year. The tax break is part of the American Recovery and Reinvestment Act of
Here are seven
things you should know about this new deduction:
local sales taxes paid on up to $49,500 of the purchase price of
qualifying vehicles are deductible.
motor vehicles generally include new (not used) cars, light trucks,
motor homes and motorcycles.
must occur after Feb. 16, 2009, and before Jan. 1, 2010.
deduction can be taken regardless of whether or not you itemize other
deductions on your tax return.
will claim this deduction when filing their 2009 federal income tax
return next year.
of the deduction is phased out for taxpayers whose modified adjusted
gross income is between $125,000 and $135,000 for individual filers and
between $250,000 and $260,000 for joint filers.
deduction may not be taken on 2008 tax returns.
are considering buying a new car may find that this tax incentive means there
may have never been a better time to buy.
(Editor's note: Thanks but no thanks. I'm sticking with my '98 Jeep Cherokee.)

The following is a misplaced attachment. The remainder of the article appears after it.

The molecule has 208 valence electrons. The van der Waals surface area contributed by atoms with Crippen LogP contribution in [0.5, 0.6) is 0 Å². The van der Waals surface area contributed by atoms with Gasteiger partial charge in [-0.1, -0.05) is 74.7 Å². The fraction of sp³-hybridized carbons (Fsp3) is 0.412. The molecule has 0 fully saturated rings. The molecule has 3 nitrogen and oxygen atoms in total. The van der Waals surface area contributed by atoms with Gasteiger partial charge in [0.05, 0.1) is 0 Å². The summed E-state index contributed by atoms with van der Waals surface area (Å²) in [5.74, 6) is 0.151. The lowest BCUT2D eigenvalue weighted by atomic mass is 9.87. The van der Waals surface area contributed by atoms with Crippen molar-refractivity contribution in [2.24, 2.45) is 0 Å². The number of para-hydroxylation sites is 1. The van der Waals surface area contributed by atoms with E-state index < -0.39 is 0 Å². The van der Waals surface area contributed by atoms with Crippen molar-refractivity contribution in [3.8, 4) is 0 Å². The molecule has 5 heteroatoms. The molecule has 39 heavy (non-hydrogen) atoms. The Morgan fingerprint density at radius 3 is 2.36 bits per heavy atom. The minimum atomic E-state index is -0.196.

2008 & 2009 TAX FACTS
- For 2008, the standard deduction for a single individual is $5,450 and
for a married couple is $10,900. A person will benefit by itemizing once
allowable deductions exceed the applicable standard deduction. Itemized
deductions include state and local income taxes (or sales taxes), real estate
taxes, mortgage interest, charitable contributions, and unreimbursed employee
- For 2008, the personal exemption is $3,500.
Individuals will claim a personal deduction for themselves, their spouse, and
- The maximum earnings subject to social security taxes is $106,800
for 2009, up from $102,000 for 2008.
- The standard mileage rate is $.55 per business mile as of
January 1, 2009, down from $.585 per mile as of December 31, 2008.
- The maximum annual contribution into a 401(k) plan or a
403(b) plan is $16,500 in 2009. And if you'll be 50 or
older by December 31st, you can contribute an extra $5,500 into your 401(k) or
403(b) account this year.
- The maximum annual contribution to your IRA is $5,000 for
2008 and 2009. And if you turn 50 by December 31st, you can contribute an extra
$1,000 that year. You have until April 15, 2009 to make your 2008 IRA